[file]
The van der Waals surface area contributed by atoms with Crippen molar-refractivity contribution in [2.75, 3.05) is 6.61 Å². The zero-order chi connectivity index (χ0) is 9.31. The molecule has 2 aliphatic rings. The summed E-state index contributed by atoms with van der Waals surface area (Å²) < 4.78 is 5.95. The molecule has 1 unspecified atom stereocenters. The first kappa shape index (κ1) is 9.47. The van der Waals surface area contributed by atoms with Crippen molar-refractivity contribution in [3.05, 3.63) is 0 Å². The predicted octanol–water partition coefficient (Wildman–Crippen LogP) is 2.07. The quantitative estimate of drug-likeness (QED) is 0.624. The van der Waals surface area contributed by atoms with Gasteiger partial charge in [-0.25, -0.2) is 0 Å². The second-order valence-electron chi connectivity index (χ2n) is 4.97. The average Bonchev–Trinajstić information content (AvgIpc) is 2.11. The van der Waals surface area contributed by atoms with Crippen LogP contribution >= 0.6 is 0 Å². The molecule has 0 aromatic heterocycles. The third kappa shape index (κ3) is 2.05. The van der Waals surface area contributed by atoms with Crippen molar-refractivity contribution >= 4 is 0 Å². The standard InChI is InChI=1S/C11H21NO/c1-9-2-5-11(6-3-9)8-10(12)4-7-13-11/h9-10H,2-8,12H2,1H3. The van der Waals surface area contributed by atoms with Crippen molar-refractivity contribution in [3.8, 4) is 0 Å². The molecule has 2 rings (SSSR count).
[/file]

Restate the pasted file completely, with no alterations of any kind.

The van der Waals surface area contributed by atoms with Crippen molar-refractivity contribution in [2.75, 3.05) is 6.61 Å². The zero-order chi connectivity index (χ0) is 9.31. The molecule has 2 aliphatic rings. The summed E-state index contributed by atoms with van der Waals surface area (Å²) < 4.78 is 5.95. The molecule has 1 unspecified atom stereocenters. The first kappa shape index (κ1) is 9.47. The van der Waals surface area contributed by atoms with Crippen molar-refractivity contribution in [3.05, 3.63) is 0 Å². The predicted octanol–water partition coefficient (Wildman–Crippen LogP) is 2.07. The quantitative estimate of drug-likeness (QED) is 0.624. The van der Waals surface area contributed by atoms with Gasteiger partial charge in [-0.25, -0.2) is 0 Å². The second-order valence-electron chi connectivity index (χ2n) is 4.97. The average Bonchev–Trinajstić information content (AvgIpc) is 2.11. The van der Waals surface area contributed by atoms with Crippen LogP contribution >= 0.6 is 0 Å². The molecule has 0 aromatic heterocycles. The third kappa shape index (κ3) is 2.05. The van der Waals surface area contributed by atoms with Crippen molar-refractivity contribution >= 4 is 0 Å². The standard InChI is InChI=1S/C11H21NO/c1-9-2-5-11(6-3-9)8-10(12)4-7-13-11/h9-10H,2-8,12H2,1H3. The van der Waals surface area contributed by atoms with Crippen molar-refractivity contribution in [3.8, 4) is 0 Å². The molecule has 2 rings (SSSR count).